> Don’t be afraid to eat dessert on Thanksgiving—it’s a special day and sweets are certainly allowed. But if you feel the need to cut back on sweet stuff, grab some fresh fruit. Or consider swapping out pie for something like cobbler. “A cobbler could be lower in calories than a pie because pie sometimes has the pastry shell below or above, or both—as opposed to a cobbler that just has the topping,” says Taub-dix.

If you don’t plan on cooking this year, you can still stack up a healthy plate to your benefit. Keep the following tips in mind if you’re the guest at someone else’s Thanksgiving dinner.

Other Healthy Tips to Remember This Thanksgiving

> Keep your meals balanced and most importantly, don’t skip any meals. “Eat as normally as possible,” says Ehsani, “When we skip meals in anticipation for this big eating experience, we’re setting ourselves up to overeat.” That’s because we’re so hungry, we tend to eat more than we normally would.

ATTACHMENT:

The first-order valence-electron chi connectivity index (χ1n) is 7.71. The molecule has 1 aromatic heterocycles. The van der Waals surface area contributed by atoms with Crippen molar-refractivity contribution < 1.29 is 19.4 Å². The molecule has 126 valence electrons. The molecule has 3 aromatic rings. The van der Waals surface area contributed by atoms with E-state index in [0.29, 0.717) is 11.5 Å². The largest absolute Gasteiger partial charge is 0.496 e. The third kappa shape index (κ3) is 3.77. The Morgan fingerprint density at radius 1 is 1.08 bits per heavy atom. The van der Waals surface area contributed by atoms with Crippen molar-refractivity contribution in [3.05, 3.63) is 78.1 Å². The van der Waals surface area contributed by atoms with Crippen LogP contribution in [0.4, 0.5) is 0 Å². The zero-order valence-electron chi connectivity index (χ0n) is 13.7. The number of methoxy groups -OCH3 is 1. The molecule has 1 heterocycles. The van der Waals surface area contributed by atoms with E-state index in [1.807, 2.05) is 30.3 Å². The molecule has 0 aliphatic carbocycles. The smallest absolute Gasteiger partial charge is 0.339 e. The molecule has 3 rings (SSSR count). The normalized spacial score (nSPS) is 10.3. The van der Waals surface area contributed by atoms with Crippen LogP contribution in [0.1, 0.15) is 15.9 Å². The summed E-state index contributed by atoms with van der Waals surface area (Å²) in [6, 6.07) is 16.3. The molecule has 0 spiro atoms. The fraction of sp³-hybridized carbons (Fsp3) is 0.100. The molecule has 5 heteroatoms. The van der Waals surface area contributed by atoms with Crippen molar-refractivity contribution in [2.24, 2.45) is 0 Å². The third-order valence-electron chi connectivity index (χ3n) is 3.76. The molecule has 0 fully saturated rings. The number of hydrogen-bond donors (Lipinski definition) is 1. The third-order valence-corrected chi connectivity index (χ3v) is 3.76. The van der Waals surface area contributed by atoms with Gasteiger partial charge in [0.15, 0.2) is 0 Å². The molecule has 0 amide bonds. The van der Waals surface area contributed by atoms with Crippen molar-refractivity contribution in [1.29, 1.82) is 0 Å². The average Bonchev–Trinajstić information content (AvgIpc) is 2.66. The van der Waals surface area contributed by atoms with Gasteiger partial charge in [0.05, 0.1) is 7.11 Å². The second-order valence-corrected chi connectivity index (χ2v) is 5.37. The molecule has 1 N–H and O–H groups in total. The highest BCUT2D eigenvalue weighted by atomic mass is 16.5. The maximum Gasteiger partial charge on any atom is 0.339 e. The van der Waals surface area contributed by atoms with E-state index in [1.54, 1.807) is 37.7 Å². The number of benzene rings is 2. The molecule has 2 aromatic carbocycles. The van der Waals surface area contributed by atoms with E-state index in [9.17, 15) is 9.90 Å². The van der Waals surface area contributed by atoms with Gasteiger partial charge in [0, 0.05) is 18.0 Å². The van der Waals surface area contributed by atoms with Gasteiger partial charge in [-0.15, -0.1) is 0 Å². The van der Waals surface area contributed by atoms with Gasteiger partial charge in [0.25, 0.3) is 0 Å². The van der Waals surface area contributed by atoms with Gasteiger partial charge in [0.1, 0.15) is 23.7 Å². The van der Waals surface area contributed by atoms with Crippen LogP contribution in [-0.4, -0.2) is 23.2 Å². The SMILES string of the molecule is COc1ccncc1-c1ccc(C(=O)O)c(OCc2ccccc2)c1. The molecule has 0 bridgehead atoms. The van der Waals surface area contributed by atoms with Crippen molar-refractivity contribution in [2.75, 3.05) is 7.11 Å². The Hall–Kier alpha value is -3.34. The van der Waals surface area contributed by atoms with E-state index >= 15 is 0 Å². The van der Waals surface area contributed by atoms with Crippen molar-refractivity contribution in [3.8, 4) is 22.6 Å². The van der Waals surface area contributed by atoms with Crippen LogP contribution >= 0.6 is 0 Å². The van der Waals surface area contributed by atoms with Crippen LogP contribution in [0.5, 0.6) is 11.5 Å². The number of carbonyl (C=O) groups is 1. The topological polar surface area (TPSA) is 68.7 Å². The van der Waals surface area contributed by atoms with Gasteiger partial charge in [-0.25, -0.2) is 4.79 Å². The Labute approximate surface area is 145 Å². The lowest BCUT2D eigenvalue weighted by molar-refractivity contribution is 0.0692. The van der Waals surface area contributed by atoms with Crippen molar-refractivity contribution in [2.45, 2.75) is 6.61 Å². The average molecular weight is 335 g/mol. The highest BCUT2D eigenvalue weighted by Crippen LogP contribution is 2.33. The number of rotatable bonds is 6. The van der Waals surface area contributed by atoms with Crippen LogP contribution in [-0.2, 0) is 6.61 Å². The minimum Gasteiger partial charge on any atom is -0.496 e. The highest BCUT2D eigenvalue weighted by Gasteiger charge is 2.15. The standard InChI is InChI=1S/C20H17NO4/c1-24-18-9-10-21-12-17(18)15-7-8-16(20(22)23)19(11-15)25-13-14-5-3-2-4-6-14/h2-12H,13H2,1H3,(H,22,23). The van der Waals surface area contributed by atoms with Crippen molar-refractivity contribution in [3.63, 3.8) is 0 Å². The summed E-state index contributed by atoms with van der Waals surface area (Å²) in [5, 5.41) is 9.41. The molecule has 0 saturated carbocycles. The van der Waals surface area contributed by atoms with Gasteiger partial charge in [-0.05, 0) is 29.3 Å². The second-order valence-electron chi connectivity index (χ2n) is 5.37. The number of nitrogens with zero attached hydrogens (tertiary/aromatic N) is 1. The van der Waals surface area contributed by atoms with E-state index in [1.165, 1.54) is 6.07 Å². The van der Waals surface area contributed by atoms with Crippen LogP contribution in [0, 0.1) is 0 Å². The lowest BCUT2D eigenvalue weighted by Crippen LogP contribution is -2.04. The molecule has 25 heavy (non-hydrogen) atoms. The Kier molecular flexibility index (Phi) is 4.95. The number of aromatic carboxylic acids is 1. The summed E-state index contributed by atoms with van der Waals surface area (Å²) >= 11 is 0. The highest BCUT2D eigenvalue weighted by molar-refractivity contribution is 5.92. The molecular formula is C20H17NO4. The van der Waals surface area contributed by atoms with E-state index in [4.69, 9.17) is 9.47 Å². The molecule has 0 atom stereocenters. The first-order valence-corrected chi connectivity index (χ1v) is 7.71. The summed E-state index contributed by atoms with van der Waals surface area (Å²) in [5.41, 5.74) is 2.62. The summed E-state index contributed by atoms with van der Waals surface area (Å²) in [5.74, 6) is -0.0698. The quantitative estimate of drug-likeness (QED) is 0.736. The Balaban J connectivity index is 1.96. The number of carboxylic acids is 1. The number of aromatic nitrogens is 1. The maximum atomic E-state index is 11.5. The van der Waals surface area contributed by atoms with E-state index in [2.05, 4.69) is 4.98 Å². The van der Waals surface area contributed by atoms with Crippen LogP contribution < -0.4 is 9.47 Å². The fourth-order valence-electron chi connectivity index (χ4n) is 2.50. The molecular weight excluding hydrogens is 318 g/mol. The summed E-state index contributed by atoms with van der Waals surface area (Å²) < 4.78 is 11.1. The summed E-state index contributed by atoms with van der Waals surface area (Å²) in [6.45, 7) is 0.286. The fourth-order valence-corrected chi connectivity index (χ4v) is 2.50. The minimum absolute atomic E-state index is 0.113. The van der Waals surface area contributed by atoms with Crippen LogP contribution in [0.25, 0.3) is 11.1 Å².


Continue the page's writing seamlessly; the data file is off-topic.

> Portion control is key. Ehsani says you can avoid overeating if you stick to the plate method: Fill a third of your plate with veggies of any type, the other third with a protein (like turkey), and the final third with some type of grain.

> Bring a green dish. “Sometimes at the Thanksgiving table, there’s not a lot of non-starchy veggies, so maybe you can bring a plate of roasted veggies,” Ehsani suggests. That could include broccoli, Brussel spouts, spinach, or kale—or a combo of a couple.

> If you’re going to drink alcohol, then make sure you have water too. “You just have to keep tabs on it—not overdo it,” Taub-Dix says. “Alcohol can be very dehydrating, because it does make you urine a lot.” She suggests having a glass of water or a non-alcoholic drink after every alcoholic drink.

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> Most importantly, listen to your body. “People always feels better when they have some sort of balance,” says Taub-Dix. “Try to keep in mind that balanced eating could really make a big difference even in terms of the way you feel emotionally, not just physically.”